Windows Restore — Saving Data

Hard Drive Access after a Computer Crash or Virus Infection

Occasionally viruses or malware are so destructive or infections are so complete that saving data using the infected machine is not possible. In the case of a virus or malware attack, the windows restore or system restore command is rarely helpful. When computer technicians or repair shops are unable remove a virus with a scan or to boot up the system and back-up the data, typically an operating system reinstallation is necessary, but the OS reinstall wipes all user data off of the hard drive.

There is, however, a tool used by

computer technicians that makes saving data possible with the hard drive out of the machine. When the hard drive is installed on an infected system, viruses or malware, in order to protect themselves, disable system components and don’t allow some necessary functionality. Outside of the infected machine viruses are less able to protect themselves. Hard drives are also typically fairly simple to remove and very little knowledge about computers is necessary to perform the operation.

To recover data on a disabled PC, first try to locate the long version of the manual for your desktop or laptop and find a diagram that explains where the hard drive is located. In a laptop, the hard drive is typically located under one of the screwed-on panels on the bottom of the machine. You will probably need a small screwdriver to remove the screws. After removing the panel, just pull the hard drive out the way you would pull the battery out of your mobile phone.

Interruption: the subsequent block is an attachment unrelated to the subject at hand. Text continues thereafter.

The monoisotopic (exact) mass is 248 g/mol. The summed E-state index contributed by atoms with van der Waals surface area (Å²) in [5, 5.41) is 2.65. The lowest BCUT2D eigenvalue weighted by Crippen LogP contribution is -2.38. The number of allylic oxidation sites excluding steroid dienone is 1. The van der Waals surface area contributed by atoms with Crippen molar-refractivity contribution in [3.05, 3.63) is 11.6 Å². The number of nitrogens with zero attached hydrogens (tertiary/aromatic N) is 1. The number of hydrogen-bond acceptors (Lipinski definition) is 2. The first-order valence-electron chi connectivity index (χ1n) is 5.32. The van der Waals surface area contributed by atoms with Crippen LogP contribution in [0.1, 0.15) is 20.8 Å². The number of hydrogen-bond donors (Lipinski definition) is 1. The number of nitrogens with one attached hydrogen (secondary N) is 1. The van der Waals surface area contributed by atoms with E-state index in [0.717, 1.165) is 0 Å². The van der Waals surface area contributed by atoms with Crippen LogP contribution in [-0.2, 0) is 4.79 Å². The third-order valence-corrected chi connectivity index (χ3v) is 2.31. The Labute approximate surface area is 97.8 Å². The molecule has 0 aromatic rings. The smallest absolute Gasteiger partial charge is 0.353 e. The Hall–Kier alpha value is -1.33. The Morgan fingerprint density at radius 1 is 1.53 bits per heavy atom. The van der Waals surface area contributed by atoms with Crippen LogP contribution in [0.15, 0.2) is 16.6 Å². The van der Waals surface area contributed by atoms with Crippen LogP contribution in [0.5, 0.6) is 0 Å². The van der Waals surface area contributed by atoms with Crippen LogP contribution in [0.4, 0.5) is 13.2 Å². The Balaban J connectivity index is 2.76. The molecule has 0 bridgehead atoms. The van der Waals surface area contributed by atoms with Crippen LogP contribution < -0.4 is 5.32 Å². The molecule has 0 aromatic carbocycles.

The tool you will need to plug the hard drive into for saving data that can’t be accessed using the PC is called a hard drive docking station, sometimes referred to as a toaster. The hard drive dock plugs into a separate computer via a USB

connection and the hard drive is inserted into it. Be careful to match the pin pattern, and don’t force it. There is more than one variety of hard drive pin pattern or port style, so you will need a hard drive docking station that works with your specific model of hard drive. There are not, however, very many different pin patterns or port styles, and the vast majority are serial ATA (SATA) or some older models are called parallel or IDE. Odds are that you will not have a lot of trouble finding a docking station that works with your hard drive. Just google the serial number on your hard drive after you remove it and find out what the port is called, or take the hard drive with you to the computer store and ask an associate which docking station you need.

If you are successful at saving data, you can then replace the hard drive and reinstall the operating system from the recovery partition or the recovery discs that you made (hopefully) when you first purchased your computer – advice available here. You can then restore your data from the computer you backed it up to with the hard drive docking station.


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Security software for the Windows Operating System. Based in Ohio, U.S.
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